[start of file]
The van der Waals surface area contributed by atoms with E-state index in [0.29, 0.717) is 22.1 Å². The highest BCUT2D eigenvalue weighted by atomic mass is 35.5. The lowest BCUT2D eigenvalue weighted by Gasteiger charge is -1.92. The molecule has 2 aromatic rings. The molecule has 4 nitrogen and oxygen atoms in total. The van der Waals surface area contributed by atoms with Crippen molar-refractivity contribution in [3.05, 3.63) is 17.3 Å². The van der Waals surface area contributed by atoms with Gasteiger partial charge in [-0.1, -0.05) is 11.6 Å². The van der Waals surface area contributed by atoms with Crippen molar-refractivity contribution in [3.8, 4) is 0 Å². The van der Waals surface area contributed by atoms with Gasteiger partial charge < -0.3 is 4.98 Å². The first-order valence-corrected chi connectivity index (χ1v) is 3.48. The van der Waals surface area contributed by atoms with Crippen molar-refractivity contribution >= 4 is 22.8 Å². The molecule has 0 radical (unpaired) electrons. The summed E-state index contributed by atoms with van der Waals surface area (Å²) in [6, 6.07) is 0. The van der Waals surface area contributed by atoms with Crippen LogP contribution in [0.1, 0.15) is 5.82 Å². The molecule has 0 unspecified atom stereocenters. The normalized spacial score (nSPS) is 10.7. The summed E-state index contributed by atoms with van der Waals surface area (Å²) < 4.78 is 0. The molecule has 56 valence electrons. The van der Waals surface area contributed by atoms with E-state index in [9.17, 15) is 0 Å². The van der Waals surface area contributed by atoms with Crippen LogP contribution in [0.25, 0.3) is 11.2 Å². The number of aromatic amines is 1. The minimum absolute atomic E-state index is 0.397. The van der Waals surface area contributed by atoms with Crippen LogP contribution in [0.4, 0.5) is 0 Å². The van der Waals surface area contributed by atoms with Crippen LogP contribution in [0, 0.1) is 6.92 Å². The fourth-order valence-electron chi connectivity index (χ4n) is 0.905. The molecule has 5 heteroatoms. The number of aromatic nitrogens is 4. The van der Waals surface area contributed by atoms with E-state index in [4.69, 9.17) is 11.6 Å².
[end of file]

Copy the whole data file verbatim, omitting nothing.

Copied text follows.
The van der Waals surface area contributed by atoms with E-state index in [0.29, 0.717) is 22.1 Å². The highest BCUT2D eigenvalue weighted by atomic mass is 35.5. The lowest BCUT2D eigenvalue weighted by Gasteiger charge is -1.92. The molecule has 2 aromatic rings. The molecule has 4 nitrogen and oxygen atoms in total. The van der Waals surface area contributed by atoms with Crippen molar-refractivity contribution in [3.05, 3.63) is 17.3 Å². The van der Waals surface area contributed by atoms with Gasteiger partial charge in [-0.1, -0.05) is 11.6 Å². The van der Waals surface area contributed by atoms with Crippen molar-refractivity contribution in [3.8, 4) is 0 Å². The van der Waals surface area contributed by atoms with Gasteiger partial charge < -0.3 is 4.98 Å². The first-order valence-corrected chi connectivity index (χ1v) is 3.48. The van der Waals surface area contributed by atoms with Crippen molar-refractivity contribution >= 4 is 22.8 Å². The molecule has 0 radical (unpaired) electrons. The summed E-state index contributed by atoms with van der Waals surface area (Å²) in [6, 6.07) is 0. The van der Waals surface area contributed by atoms with Crippen LogP contribution in [0.1, 0.15) is 5.82 Å². The molecule has 0 unspecified atom stereocenters. The normalized spacial score (nSPS) is 10.7. The summed E-state index contributed by atoms with van der Waals surface area (Å²) < 4.78 is 0. The molecule has 56 valence electrons. The van der Waals surface area contributed by atoms with E-state index in [9.17, 15) is 0 Å². The van der Waals surface area contributed by atoms with Crippen LogP contribution in [0.25, 0.3) is 11.2 Å². The number of aromatic amines is 1. The minimum absolute atomic E-state index is 0.397. The van der Waals surface area contributed by atoms with Crippen LogP contribution in [0.4, 0.5) is 0 Å². The van der Waals surface area contributed by atoms with Crippen LogP contribution in [0, 0.1) is 6.92 Å². The fourth-order valence-electron chi connectivity index (χ4n) is 0.905. The molecule has 5 heteroatoms. The number of aromatic nitrogens is 4. The van der Waals surface area contributed by atoms with E-state index in [4.69, 9.17) is 11.6 Å².